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Inherited Innovation

Maria Fischer, Traumgedanken (2011)

Inherited Innovation:
Reflecting on the History of the Book in a Digital Age

This course examines the continuities and discontinuities of past and present media. Questions to be considered include: What might the study of mise-en-page teach us about our current experiments in interface design? How do past practices in reading and searching compare with how we navigate today’s paper and digital environments? What is the history of social annotation and how does it inform current initiatives in crowd sourcing and social media? How does our conception of encoding change when situated within the long history of print production?

Rather than separating paper from digital, this course will consider both together, often working with one media in the morning and the other in the afternoon. While students will critically engage with articles, blogs and other secondary literature as they handle rare materials, they will also be given opportunities to build conceptual prototypes based on their learning.

About the Instructor
Scott Schofield is an Assistant Professor of English at Huron University College at Western University, London, Ontario, where he teaches and publishes on the history and the future of the book. His articles include studies on Shakespeare, the digital book and prototyping, and contributions to ArchBook (http://drc.usask.ca/projects/archbook/). In January 2016, he was the Lead Curator for the “Shakespeare 400” exhibition at Toronto’s Thomas Fisher Rare Book Library.

Advance Readings
This reading list is designed to introduce participants to those articles, chapters, digital archives and apps that connect with key concepts and ideas in the course. Since the proposed course’s trajectory considers both old and new media and the interconnections between the two, this reading list attempts to cover the course’s various threads.

Books, Articles and Web Pages
1. Archbook: http://drc.usask.ca/projects/archbook/
ArchBook offers a methodology and argument that aligns closely with this course’s themes and trajectory. Course participants should therefore start by reading at least two of the following entries from this open-access, peer-reviewed project.
Suggestions include:
Laura Estill, “Commonplace Markers and Quotation Marks”
Brent Nelson, “Table of Contents”
Alan Galey, “Openings”
Amanda Visconti, “Grangerizing”
Paul Werstine, “Variorum Commentary”

2. Galey, Alan, and Stan Ruecker. “How a Prototype Argues,” Literary and Linguistic Computing 25.4 (2010): 405–24. http://llc.oxfordjournals.org/content/25/4/405.abstract.

3. Andrew Piper, “Turning the Page (Roaming, Zooming, Streaming),” in Book Was There: Reading in Electronic Times. Chicago: University of Chicago Press, 2012, 45–61.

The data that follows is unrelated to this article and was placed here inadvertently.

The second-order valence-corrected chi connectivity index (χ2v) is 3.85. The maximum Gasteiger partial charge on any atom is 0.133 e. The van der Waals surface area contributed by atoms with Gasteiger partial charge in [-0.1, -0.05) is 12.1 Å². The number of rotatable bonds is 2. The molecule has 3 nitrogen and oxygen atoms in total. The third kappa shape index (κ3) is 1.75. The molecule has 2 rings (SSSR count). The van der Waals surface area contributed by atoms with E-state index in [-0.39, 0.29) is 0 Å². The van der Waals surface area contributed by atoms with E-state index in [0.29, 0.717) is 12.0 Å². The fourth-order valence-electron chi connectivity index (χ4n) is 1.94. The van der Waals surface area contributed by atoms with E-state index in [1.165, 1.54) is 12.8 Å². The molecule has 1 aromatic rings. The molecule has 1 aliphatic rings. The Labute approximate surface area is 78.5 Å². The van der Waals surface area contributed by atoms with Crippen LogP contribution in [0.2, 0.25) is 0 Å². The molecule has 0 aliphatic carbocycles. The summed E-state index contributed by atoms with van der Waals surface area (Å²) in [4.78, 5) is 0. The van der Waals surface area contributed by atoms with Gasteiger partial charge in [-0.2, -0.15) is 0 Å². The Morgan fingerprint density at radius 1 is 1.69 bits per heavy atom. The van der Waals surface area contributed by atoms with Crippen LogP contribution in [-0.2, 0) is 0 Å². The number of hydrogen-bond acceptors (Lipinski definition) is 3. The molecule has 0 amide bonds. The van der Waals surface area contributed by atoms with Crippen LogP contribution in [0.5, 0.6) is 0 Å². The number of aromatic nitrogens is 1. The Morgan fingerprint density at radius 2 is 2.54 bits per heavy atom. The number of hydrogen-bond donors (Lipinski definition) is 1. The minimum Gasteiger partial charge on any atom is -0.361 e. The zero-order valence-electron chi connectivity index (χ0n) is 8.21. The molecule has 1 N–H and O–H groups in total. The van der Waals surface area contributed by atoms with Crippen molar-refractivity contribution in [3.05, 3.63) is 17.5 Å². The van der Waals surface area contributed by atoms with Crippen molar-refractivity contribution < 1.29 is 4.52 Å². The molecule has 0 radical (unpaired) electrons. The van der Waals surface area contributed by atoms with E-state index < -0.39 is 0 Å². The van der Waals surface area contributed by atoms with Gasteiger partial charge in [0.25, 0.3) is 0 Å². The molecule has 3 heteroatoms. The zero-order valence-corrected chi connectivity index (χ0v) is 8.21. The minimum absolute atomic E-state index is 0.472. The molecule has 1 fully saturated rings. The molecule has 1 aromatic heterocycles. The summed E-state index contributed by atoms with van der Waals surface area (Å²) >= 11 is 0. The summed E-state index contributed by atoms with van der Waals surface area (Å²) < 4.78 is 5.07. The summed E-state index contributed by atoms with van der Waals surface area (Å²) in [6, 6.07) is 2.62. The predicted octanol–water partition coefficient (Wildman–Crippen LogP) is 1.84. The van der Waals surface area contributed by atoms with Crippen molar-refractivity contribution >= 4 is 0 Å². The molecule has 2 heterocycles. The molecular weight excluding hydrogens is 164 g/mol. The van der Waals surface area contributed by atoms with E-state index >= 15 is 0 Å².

4. Katherine N. Hayles, “How We Read: Close, Hyper, Machine,” ADE Bulletin No. 150 (2010), 62–79.

5. Johanna Drucker, “From A to Screen,” in Comparative Textual Media: Transforming the Humanities in the Post Print Era. Ed. N. Katherine Hayles and Jessica Pressman. Minneapolis: University of Minnesota Press, 2013, 71–96.

6. Stoicheff, Peter, and Andrew Taylor. Introduction to The Future of the Page. Toronto: University of Toronto Press, 2004, 3–25.

7. George Bornstein. “How to Read a Page: Modernism and Material Textuality.” Studies in the Literary Imagination 32, no. 1 (1999), 29–58.

8. Bonnie Mak. Introduction to How the Page Matters. Toronto: University of Toronto Press, 2011.

9. Anthony Grafton, “How Guillame Bude Read his Homer,” in Commerce with the Classics: Ancient Books and Renaissance Readers. Ann Arbor: University of Michigan Press, 1997, 135–85.

10. Peter Stallybrass, “The Book as Computer,” Vodcast. https://vimeo.com/14679034.

11. David McKitterick, Print, Manuscript and the Search for Order. Cambridge: Cambridge University Press, 2003, 22–52.

12. David McKitterick. Old Books, New Technologies: The Representation, Conservation and Transformation of Books since 1700. Cambridge: Cambridge University Press, 2013, 1–26.

13. Owen Gingerich, The Book Nobody Read: Chasing the Revolutions of Nicholaus Copernicus. London: Penguin, 2004.

Projects, Archives and Apps
14. Amanda Visconti, Infinite Ulysses, http://www.infiniteulysses.com.

15. New York Public Library. Candide 2.0. A networked edition of Voltaire’s 1759 classic. Produced in Coordination with The Voltaire Foundation, University of Oxford, http://candide.nypl.org/text/.

16. The WasteLand. TouchPress app. Introduction and Preview, http://thewasteland.touchpress.com.

17. Shakespeare Quartos Archive, http://www.quartos.org.